Partial order of worship and full homily for Good Friday,
March 30, 2018
at Ames United Church of Christ.
©The Rev. Eileen Gebbie
One: Judas, slave of jealousy, where are you?
Many: I am here.
One: Peter, slave of fear, where are you?
Many: I am here.
One: Pilate, slave of Empire, where are you?
Many: I am here.
One: The story of the execution of Jesus is the story of our own weakness and shortcomings, as people who have missed the mark on justice and so have alienated ourselves from God and neighbor. So tonight as we sit at the foot of the cross, we seek the ones who remained, who did not falter in devotion or love.
One: Mary, mother of Jesus, where are you?
Many: I am here.
GOSPEL: Luke 1.46–55: The Magnificat
GOSPEL: John 19.16–30: The Crucifixion
Many: is this your son Jesus hanging on the cross?
Many: does your soul still magnify the Lord?
Many: does your spirit yet rejoice in God?
Many: where is God’s favor now?
Many: how can we call you blessed when surely you are deserted?
Many: is God’s mercy gone?
Many: tonight the powerful are comfortable and laughing while the weak are tear-soaked and frightened.
Many: tonight your child is dead.
HOMILY: Be Present with Mary
I wish we had a Gospel of Mary. There’s a Gospel of Mary Magdalene, which several of us studied last fall. In it, Mary Magdalene continues to be the apostle to all other apostles. Just as she is the first to receive the good news of the empty tomb, she is the first to receive ongoing, secret teachings from the resurrected Jesus. He tells her not to listen to anyone but him, do not trust those men who would make new rules about him, and be fearless.
But we hear nothing from Mary, the Mother of Jesus, after his death. In fact, this account of her standing at Jesus’s cross is the only mention of her in John’s gospel at all, and you may have noticed that she doesn’t even get a name. Mother Mary doesn’t fare much better in the others, either: She is merely mentioned in Mark as one woman among many. In Matthew, Mary is a problem that Joseph has to solve.
It is only Luke that privileges Mary, yet even then she is not a whole person unto herself. If you remember the birth narrative, we hear all about how Mary’s cousin Elizabeth has been married for years and has begged God to get pregnant. Mary, not married at all, gets pregnant without even knowing it. Mary may be a willing participant in that miracle, but she didn’t petition to be one.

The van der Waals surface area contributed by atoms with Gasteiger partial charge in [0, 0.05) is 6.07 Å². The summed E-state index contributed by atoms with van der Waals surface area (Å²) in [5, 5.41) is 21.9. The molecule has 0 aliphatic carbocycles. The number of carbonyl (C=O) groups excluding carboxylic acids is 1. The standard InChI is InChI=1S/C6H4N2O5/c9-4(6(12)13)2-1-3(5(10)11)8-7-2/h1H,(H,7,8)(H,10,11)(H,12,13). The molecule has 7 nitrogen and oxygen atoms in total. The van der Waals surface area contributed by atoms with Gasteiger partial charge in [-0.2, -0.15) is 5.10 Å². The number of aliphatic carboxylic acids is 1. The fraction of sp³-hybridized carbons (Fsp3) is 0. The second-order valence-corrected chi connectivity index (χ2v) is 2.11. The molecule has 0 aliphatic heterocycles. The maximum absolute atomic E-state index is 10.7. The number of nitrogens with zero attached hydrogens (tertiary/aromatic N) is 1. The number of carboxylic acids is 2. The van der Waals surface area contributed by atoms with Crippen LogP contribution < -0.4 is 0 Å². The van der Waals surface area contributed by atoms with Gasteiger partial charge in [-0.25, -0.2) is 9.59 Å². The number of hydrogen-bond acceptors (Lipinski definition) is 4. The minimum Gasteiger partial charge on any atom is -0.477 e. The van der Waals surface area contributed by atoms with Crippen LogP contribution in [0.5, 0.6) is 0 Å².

Mary is an enigma often sidelined and, when not, she is a vessel without agency.
Surely that vessel broke at the sight we hear described tonight.
There is no making this part of the story easier or softer. It is ghastly. The reason Jesus’ head hangs on a crucifix is not just because he is dead and lifeless. It is his hanging head that killed him: Crucifixion kills by so depleting a body that the neck is too weak to uphold the head. So the sentenced person dies of suffocation.
And there is Mary watching it all. There is Mary seeing her child die. She may have seen this coming.
Recall the story of Jesus refusing to come home from the temple as a youth. He explains that the house of God is the home of his true parent. This was not a kid who was ever going to become the traditional head of a household.1 And then he proved to be dynamic, compelling, shocking, and unnaturally powerful.
As a woman, Mary would have known best the limits their world placed on people of her family’s standing and the punishments for pushing those limits. That day at the cross may have been her greatest fear realized.
Was Mary angry at Jesus? Did she yell at God? Did she berate herself? Did Mary turn on that beloved disciple for failing to protect her son and the rest of them for abandoning him at the end? They who had gotten such glory by his side yet could not remain when it had been split open by a whip.
And what did she think when she heard about the empty tomb? Did she not have a story to tell then?
Maybe the reason Mary the mother of Jesus never gained a following, and the gospel that would have come with one, was because his resurrection was not enough for her. Resurrection did not bring a son back to a mother—it spread his life forces out even further for the rest of the world.
This is a moment without resolution, one of questions without any answers. Regardless of what is coming on Sunday morning, for a mother, for a parent, I do not believe a moment like this moment ever ends. This kind of grief never really ends.
Though we do not have a record of Mary’s speech, we do have this testimony to her presence. Presence is the heart of grief. Being with the dying, being with the mourning, not shying away from what eventually comes to us all: loss and death.
So tonight we are simply present with Mary, and each other, resisting the impulse to offer empty platitudes or bad theologies. And tonight, aware of all that his life cost her, we promise to remain faithful to her precious son.
1Thank you to Howard Thurman in his Temptations of Jesus for this insight.